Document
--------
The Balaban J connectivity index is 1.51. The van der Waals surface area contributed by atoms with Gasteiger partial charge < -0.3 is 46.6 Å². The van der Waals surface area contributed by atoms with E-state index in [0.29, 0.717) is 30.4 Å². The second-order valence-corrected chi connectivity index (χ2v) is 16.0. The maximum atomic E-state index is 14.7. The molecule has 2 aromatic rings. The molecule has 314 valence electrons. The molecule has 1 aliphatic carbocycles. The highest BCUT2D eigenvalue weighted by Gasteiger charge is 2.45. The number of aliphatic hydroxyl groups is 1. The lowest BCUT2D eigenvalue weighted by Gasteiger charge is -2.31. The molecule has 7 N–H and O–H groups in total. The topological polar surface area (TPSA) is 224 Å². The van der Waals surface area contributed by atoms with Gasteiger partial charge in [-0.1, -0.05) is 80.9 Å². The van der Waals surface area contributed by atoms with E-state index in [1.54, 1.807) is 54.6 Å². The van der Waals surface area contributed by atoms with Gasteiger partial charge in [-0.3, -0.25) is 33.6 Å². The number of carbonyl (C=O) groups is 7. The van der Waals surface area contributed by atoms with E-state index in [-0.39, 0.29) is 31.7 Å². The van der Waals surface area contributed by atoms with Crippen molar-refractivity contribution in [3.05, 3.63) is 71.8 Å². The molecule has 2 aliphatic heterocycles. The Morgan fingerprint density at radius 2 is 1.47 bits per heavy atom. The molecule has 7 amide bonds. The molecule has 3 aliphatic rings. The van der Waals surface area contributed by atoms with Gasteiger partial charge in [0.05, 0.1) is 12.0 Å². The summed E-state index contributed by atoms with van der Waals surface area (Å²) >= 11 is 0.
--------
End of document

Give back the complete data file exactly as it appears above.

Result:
The Balaban J connectivity index is 1.51. The van der Waals surface area contributed by atoms with Gasteiger partial charge < -0.3 is 46.6 Å². The van der Waals surface area contributed by atoms with E-state index in [0.29, 0.717) is 30.4 Å². The second-order valence-corrected chi connectivity index (χ2v) is 16.0. The maximum atomic E-state index is 14.7. The molecule has 2 aromatic rings. The molecule has 314 valence electrons. The molecule has 1 aliphatic carbocycles. The highest BCUT2D eigenvalue weighted by Gasteiger charge is 2.45. The number of aliphatic hydroxyl groups is 1. The lowest BCUT2D eigenvalue weighted by Gasteiger charge is -2.31. The molecule has 7 N–H and O–H groups in total. The topological polar surface area (TPSA) is 224 Å². The van der Waals surface area contributed by atoms with Gasteiger partial charge in [-0.1, -0.05) is 80.9 Å². The van der Waals surface area contributed by atoms with E-state index in [1.54, 1.807) is 54.6 Å². The van der Waals surface area contributed by atoms with Gasteiger partial charge in [-0.3, -0.25) is 33.6 Å². The number of carbonyl (C=O) groups is 7. The van der Waals surface area contributed by atoms with E-state index in [-0.39, 0.29) is 31.7 Å². The van der Waals surface area contributed by atoms with Crippen molar-refractivity contribution in [3.05, 3.63) is 71.8 Å². The molecule has 2 aliphatic heterocycles. The Morgan fingerprint density at radius 2 is 1.47 bits per heavy atom. The molecule has 7 amide bonds. The molecule has 3 aliphatic rings. The van der Waals surface area contributed by atoms with Gasteiger partial charge in [0.05, 0.1) is 12.0 Å². The summed E-state index contributed by atoms with van der Waals surface area (Å²) >= 11 is 0.